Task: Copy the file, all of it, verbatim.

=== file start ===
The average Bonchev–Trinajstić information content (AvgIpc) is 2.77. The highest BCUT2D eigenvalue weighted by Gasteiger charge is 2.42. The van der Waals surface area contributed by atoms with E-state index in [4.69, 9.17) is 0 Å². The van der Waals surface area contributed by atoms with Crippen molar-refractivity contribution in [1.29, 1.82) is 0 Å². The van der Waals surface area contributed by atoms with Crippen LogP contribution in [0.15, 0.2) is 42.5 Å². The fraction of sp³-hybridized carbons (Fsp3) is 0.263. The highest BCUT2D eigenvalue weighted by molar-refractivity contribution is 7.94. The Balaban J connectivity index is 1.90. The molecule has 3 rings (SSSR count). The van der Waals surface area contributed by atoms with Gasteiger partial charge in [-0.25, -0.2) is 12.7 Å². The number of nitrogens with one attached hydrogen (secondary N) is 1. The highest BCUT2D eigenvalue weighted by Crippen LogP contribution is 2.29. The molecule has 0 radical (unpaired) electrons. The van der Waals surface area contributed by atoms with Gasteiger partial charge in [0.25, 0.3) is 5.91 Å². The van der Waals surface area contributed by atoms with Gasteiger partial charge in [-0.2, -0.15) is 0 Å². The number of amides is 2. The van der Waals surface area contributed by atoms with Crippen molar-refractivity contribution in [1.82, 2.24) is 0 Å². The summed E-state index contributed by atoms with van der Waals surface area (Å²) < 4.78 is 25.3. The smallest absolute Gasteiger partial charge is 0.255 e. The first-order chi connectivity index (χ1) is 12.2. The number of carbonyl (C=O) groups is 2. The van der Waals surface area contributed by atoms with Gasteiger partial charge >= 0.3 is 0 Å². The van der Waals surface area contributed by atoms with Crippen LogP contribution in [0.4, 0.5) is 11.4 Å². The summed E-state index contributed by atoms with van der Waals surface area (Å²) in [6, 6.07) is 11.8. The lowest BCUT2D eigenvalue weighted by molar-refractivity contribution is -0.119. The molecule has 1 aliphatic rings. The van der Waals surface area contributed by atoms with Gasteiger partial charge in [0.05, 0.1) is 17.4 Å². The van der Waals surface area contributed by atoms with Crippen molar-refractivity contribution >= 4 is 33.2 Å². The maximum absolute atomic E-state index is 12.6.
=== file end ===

The average Bonchev–Trinajstić information content (AvgIpc) is 2.77. The highest BCUT2D eigenvalue weighted by Gasteiger charge is 2.42. The van der Waals surface area contributed by atoms with E-state index in [4.69, 9.17) is 0 Å². The van der Waals surface area contributed by atoms with Crippen molar-refractivity contribution in [1.29, 1.82) is 0 Å². The van der Waals surface area contributed by atoms with Crippen LogP contribution in [0.15, 0.2) is 42.5 Å². The fraction of sp³-hybridized carbons (Fsp3) is 0.263. The highest BCUT2D eigenvalue weighted by molar-refractivity contribution is 7.94. The Balaban J connectivity index is 1.90. The molecule has 3 rings (SSSR count). The van der Waals surface area contributed by atoms with Gasteiger partial charge in [-0.25, -0.2) is 12.7 Å². The number of nitrogens with one attached hydrogen (secondary N) is 1. The highest BCUT2D eigenvalue weighted by Crippen LogP contribution is 2.29. The molecule has 0 radical (unpaired) electrons. The van der Waals surface area contributed by atoms with Gasteiger partial charge in [0.25, 0.3) is 5.91 Å². The van der Waals surface area contributed by atoms with Gasteiger partial charge in [-0.2, -0.15) is 0 Å². The number of amides is 2. The van der Waals surface area contributed by atoms with Crippen molar-refractivity contribution in [1.82, 2.24) is 0 Å². The summed E-state index contributed by atoms with van der Waals surface area (Å²) < 4.78 is 25.3. The smallest absolute Gasteiger partial charge is 0.255 e. The first-order chi connectivity index (χ1) is 12.2. The number of carbonyl (C=O) groups is 2. The van der Waals surface area contributed by atoms with Gasteiger partial charge >= 0.3 is 0 Å². The van der Waals surface area contributed by atoms with Crippen LogP contribution in [0.4, 0.5) is 11.4 Å². The summed E-state index contributed by atoms with van der Waals surface area (Å²) in [6, 6.07) is 11.8. The lowest BCUT2D eigenvalue weighted by molar-refractivity contribution is -0.119. The molecule has 1 aliphatic rings. The van der Waals surface area contributed by atoms with Gasteiger partial charge in [0.05, 0.1) is 17.4 Å². The van der Waals surface area contributed by atoms with Crippen molar-refractivity contribution >= 4 is 33.2 Å². The maximum absolute atomic E-state index is 12.6.